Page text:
Cochrane March 9 – Thurs

I made it to Cochrane in record time. I arrived yesterday, making the trip from Ohiggins in 3 days.  But today I am paying the price.  I am super tired so am going to stay here today.

My plans are a bit up in the air.  The weather around here is changing rapidly and that kind of puts my plan of passing back through Parque Patagonia and then up Route 41 in Argentina.  It is supposed to be amazing,
but 41 is at altitude in the mountains. Today, in Cochrane, I woke up to 45 degrees and raining. That is really pushing the limits for my riding, based on the clothing/gear I brought with me.  Even just walking around is pretty cold.  I wonder what the temperature is up at the pass.  I think I could make it, it is just about me thinking through how much of a margin of error I want to have as far as warmth. That route would be 200 KM with no towns.  I estimate it would be a 4 day trip.
So….just drinking coffee today in a warm coffee shop plotting my next move.  Today I kind of wish I was at home with friends and family where I could rest, eat good food and stay warm.Below are some pics from the three day trip over. I didn’t take many as I was moving as fast.  This is the most mountainous and rainy section of the Carretera.  Riding solo, I was not psyched about getting stuck camping in the mountains in the rain (first time going south it took 5 days, but I caught up with friends during that time and we were able to find shelter together).  On this trip I woke up to SUN and no wind in Ohiggins (the… time this decade?).  So I bolted.  100 KM the first day. 80 the second. 45 the third.  God knows how much climbing.  It only rained a bit at night and ever so slightly on the last mountain pass (but didn’t even need a rain coat). Lucky because it is getting cold on those mountain passes.

Woke up to SUN in Ohiggins!

Everything looked so different with the sun out that I actually stopped to double check my GPS because I didn’t recognize this lake and thought I had missed the only turn for the day and was headed to Argentina.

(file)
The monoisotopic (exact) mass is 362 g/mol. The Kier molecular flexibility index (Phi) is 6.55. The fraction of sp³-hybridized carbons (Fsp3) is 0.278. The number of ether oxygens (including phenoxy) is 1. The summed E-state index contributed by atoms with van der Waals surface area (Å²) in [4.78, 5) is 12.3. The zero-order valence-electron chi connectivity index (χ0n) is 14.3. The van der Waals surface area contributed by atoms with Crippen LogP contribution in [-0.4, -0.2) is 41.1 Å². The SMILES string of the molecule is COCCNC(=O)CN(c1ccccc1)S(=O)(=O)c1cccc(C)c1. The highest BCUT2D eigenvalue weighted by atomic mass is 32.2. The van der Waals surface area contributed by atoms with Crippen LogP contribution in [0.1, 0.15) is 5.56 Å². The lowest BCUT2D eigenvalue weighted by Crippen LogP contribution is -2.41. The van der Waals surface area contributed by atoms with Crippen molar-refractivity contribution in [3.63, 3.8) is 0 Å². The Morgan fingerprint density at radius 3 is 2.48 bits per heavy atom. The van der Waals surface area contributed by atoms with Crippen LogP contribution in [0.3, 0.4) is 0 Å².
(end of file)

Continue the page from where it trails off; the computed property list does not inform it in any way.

The first time up this pass I could read the sign, but couldn’t see the view. Actually I couldn’t see three feet beyond the sign. Imagine me, by myself, in the rain and fog, exhausted going up this climb, and then swearing at the stupid sign because it was telling me about something that I couldn’t see. Actually I think I swore at every “Mirador” (viewpoint) sign all day. (Yes, I often talk to myself, the random dogs, and inanimate objects like signs as I ride by myself. I find it quite entertaining, lol) Anyway, happy to see the view today.

The are not kidding when they say tourist season ends March 1. On the ferry over to this last section off the Carretera, the deck was full of cars and had at least 10 cyclists. Coming back, I saw all of 5 cars over the 99KM (almost 6 hours of riding). On the ferry it was just me and these two cars.

Man I love this bike! I feel sorry for all over the abuse it is taking. Too bad it is no longer made. I’d buy duplicates, maybe triplicates! Come on Gary, bring it back!

I got to the far side of the lake (end of ferry ride) late. Before me was yet another mountain pass (#5 for the day) and it was starting to rain. Fortunately in these parts, you are allowed to take shelter in most of the government infrastructure. So…I got to sleep in the ferry waiting room for the night. Nothing fancy, but I was psyched to not have to put up a tent in the rain.

Real live shelter with a view!

Sleeping on a bench never felt so luxurious.

I even had a first class view from my bench. No extra charge.

One of the very rare flat sections of the Carretera. A good 5 KM of total, Chicago style, flat road. The first time I came through, it was such a surprise, I thought something was wrong (like I had made a wrong turn)

Believe it or not, this was my first real campfire the entire trip! Usually it is too wet for wood or I am in national park where fires are banned. I had the bright idea of washing some of my cycling clothes in the glacier fed river and then drying them by the fire. Washing was a smashing success. Drying was a total failure. Yay, nothing like cold wet cycling shorts first thing in the morning. 😦

Sun! But man, the snow is a LOT lower than when I came through a few weeks ago.

So there is a convoluted story about this section of road. You can’t see it in the picture here, but along the road and at places in the field there are stacks and stacks of white sacks (think burlap sack size) piles up. If you look at them closely (and translate the Spanish), you will notice that these are sacks of fish meal. Hmm…strange. The most reliable source I could find told me that a while back a fish farm in the town of Tortel had a “bad shipment” of fish meal on a massive scale. Not knowing what to do with it, someone came up with the idea scattering it on the roads in these parts (dust on the roads is a big problem…when not raining). I am not sure how fish meal makes things better. Maybe fish dust beats dirt dust? But that is the story I was going with. BUT on this trip back, I saw people spreading the fish meal out on the marsh fields and not on the roads. Maybe they are trying to fill in the wetlands? Hmm…with fishmeal? Mystery still not solved. P.S. Still can’t keep my eyes of that snow on the mountain tops. Yep, its making me nervous.

Oh, did I forget to mention I caught trout a few days ago? (Lago Desierto, before O’higgins) Fun!  And so much better than pasta for dinner!


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